Toggle Dark/Light/Auto mode Toggle Dark/Light/Auto mode Toggle Dark/Light/Auto mode Back to homepage
Edit page

Ocean Circulation

Southern Ocean

The Southern Ocean is unique. Consistent eastward wind results in upwelling of the water from the interior of the ocean, providing a passage for the exchange between the atmosphere and deep ocean. Unlike other major ocean basins, it does not have boundaries so that water circulates all around Antarctica. This wind-driven current is called Antarctic Circumpolar Current (ACC) and flows eastward connecting Atlantic, Pacific and Indian Oceans. The Southern Ocean plays an important role in earth’s climate. It stores up to 40% of anthropogenic carbon dioxide (CO2) that enters the ocean. The connection between the atmosphere and subsurface ocean makes the Southern Ocean the area where the ocean breathes. The Southern Ocean is also biologically interesting area. The biological activity has a strong seasonal variability (Fig. 1) and is generally limited by light in winter and micronutrient in summer. Although intensive biological activities in the SO (Fig. 1) promote carbon dioxide (CO2) uptake, the overturning circulation and the intensive vertical mixing in winter allow CO2 in the deep ocean to escape to the atmosphere at the same time. The Southern Ocean has high eddy activities. When the upwelling brings dense water to the surface, it makes the ocean high in potential energy and eddies convert it to kinetic energy. My research interest lies on how these eddies modify the air-sea CO2 flux and other oceanic biogeochemical states.

Air-sea CFC-11 exchange

A chlorofluorocarbon-11 (CFC-11) is an anthropogenic gas that was first introduced to the atmosphere in 1940s. CFC-11 is inert in the ocean with known atmospheric source, so it is useful to evaluate the ocean ventilation rate in ocean circulation models. Using an eddy-resolving model, we find that warm anticyclones have lower CFC-11 concentration at the surface, leading to more uptake of CFC-11 by the ocean (Fig. 2(e)). In cold cyclones, in contrast, the anomaly of CFC-11 concentration is positive, suggesting that cyclones take up less CFC-11 (Fig. 2(f)). The opposite sign of CFC-11 anomaly is attributed to the anomalous vertical mixing. Eddy centric analysis reveals more intense vertical mixing in anticyclones, but reduced mixing in cyclones (Fig. 2(a,b)). With strong vertical mixing, the surface ocean, usually saturated with CFC-11, is well mixed with low CFC-11 water at the subsurface, resulting in reduction of CFC-11 concentration at the surface and more uptaking of CFC-11. The opposite occurs in cyclones: less vertical mixing leads to higher CFC-11 concentration at the surface and less uptake. The anomalies in anticyclones and cyclones do not completely cancel out, leaving a net positive effect of CFC-11 uptake by mesoscale eddies. Please refer to Song et al. (2015) for more details.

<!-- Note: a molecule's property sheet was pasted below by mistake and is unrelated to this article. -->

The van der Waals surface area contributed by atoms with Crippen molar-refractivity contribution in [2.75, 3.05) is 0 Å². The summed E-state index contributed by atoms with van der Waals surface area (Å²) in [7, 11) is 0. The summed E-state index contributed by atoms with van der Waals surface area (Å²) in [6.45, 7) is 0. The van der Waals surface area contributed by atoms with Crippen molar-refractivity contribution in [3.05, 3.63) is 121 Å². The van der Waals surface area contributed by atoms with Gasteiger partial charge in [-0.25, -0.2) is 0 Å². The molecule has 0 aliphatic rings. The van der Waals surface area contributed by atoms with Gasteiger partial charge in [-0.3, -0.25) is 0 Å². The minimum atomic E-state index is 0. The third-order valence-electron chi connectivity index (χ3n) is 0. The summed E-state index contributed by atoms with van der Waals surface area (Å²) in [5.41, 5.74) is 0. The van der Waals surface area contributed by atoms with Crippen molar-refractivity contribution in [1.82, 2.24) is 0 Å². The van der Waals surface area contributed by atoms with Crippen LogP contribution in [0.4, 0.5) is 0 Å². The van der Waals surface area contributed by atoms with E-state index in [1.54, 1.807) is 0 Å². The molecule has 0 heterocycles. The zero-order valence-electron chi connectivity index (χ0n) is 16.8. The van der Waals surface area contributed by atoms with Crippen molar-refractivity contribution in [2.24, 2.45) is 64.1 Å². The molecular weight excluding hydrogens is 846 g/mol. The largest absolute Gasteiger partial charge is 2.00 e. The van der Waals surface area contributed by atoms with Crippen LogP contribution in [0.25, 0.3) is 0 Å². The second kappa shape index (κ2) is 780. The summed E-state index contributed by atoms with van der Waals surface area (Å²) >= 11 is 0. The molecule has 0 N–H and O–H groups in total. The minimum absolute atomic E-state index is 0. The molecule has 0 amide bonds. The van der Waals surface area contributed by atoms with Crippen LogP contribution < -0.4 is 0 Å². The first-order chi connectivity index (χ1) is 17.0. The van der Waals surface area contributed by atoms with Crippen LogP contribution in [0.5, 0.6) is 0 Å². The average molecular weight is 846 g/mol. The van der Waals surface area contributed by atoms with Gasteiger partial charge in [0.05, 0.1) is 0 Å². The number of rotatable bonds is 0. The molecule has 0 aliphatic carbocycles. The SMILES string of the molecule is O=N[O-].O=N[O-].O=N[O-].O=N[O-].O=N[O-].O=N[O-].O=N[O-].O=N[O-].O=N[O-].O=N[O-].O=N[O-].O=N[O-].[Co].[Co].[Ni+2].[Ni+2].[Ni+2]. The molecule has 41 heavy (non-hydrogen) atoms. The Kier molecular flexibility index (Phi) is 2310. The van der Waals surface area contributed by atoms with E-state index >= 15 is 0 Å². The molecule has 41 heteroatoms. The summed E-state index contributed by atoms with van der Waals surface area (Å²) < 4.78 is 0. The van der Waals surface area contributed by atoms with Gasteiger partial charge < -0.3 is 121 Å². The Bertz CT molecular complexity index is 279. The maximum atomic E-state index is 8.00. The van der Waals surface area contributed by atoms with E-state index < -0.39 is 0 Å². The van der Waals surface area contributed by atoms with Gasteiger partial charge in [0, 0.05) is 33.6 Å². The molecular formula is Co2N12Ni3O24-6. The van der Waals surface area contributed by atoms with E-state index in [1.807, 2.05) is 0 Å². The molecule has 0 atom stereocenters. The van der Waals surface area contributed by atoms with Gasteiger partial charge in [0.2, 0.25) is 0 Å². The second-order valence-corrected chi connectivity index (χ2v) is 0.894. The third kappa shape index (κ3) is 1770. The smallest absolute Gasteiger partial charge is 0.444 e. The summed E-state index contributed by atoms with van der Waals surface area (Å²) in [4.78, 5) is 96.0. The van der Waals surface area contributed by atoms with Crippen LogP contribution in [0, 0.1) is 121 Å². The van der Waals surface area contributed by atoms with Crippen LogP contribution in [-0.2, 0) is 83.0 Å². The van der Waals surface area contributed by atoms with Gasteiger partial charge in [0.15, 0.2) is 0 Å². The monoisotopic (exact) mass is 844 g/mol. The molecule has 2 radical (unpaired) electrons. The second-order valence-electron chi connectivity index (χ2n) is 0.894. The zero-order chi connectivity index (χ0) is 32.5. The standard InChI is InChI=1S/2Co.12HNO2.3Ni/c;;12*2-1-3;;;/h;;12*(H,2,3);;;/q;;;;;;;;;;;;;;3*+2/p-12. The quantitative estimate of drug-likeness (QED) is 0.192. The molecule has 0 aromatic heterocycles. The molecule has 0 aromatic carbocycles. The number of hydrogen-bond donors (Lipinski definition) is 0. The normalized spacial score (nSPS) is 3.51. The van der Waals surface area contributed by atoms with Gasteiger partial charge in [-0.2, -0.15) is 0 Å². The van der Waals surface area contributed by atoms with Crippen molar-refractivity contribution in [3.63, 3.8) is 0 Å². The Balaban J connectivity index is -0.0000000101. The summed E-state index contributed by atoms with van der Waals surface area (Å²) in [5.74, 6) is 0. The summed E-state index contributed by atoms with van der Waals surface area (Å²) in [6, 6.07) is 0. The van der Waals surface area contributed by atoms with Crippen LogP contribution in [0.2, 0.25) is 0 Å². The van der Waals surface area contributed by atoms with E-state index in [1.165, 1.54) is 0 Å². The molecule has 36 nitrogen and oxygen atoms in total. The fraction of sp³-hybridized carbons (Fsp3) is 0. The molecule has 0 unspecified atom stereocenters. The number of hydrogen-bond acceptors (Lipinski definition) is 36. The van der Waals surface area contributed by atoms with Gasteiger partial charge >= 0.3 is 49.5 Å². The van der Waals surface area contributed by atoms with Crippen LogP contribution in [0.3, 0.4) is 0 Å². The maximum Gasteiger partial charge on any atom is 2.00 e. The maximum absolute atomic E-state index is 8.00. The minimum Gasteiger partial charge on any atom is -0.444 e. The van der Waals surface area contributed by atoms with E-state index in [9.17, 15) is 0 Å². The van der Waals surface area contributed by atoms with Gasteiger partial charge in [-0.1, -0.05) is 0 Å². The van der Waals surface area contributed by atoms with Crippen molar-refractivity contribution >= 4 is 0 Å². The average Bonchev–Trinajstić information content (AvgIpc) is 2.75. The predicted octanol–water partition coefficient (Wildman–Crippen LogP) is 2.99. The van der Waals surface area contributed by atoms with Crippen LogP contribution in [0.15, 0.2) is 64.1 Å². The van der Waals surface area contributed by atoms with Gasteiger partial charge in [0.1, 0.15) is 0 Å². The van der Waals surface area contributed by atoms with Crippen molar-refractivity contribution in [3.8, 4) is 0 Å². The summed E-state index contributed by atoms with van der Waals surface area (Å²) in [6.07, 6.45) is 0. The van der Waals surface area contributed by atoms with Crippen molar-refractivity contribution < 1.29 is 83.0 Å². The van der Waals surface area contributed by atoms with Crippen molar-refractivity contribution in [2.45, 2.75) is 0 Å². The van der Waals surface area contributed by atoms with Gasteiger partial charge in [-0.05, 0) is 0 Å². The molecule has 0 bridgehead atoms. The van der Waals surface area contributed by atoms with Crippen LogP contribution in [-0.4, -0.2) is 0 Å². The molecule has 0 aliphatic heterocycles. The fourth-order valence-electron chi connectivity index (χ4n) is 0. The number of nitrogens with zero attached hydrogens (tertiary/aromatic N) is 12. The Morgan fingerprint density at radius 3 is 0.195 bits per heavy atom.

Air-sea CO2 exchange

While investigating the role of mesoscale eddies using both observations and numerical models, we find quite complicated, yet very interesting impacts of eddies in the Southern Ocean. The air-sea CO2 exchange depends on the difference in partial pressure of CO2 (pCO2) between air and ocean. Since atmospheric pCO2 is nearly uniform and well-known, oceanic pCO2 is a key factor for the air-sea CO2 exchange. In contrast to CFC-11, not only physical but also biogeochemical states of the ocean incluence pCO2, which requires more comprehensive analysis. In summer, oceanic pCO2 is lower in anticyclones while cyclonic eddies have higher oceanic pCO2. Interestingly, this relationship is flipped in winter and anticyclones/cyclones have higher/lower pCO2. The seasonality of the relationship between eddies and pCO2 is resulted from the time-varying balance between two opposing thermal and DIC effects. Please refer to our paper, Song et al. (2016), for more details.

Patagonian shelf

Patagonian shelf, located in the southwest Atlantic ocean, is one of the regions of the biggest CO2 uptake due to the high productivity. I investigate the nutrient sources that support the ecosystem in the Patagonian shelf area using an adjoint sensitivity analysis with passive tracers. This computationally efficient method identifies three major nutrient sources: local area, Chilean coastal area and deep southeast Pacific. It also shows that the wintertime vertical mixing is one of the key processes that deliver nutrients to the Patagonian shelf region as shown in Figure 3. Guided by the adjoint experiments, I also performed a series of forward model with nutrient perturbations at the source regions. The forward biogeochemical integrations support the source water regions for the Patagonian shelf are also the sources of the nutrients. The manuscript that describes this study is under review, and I will provide it when it is published. Check out the story at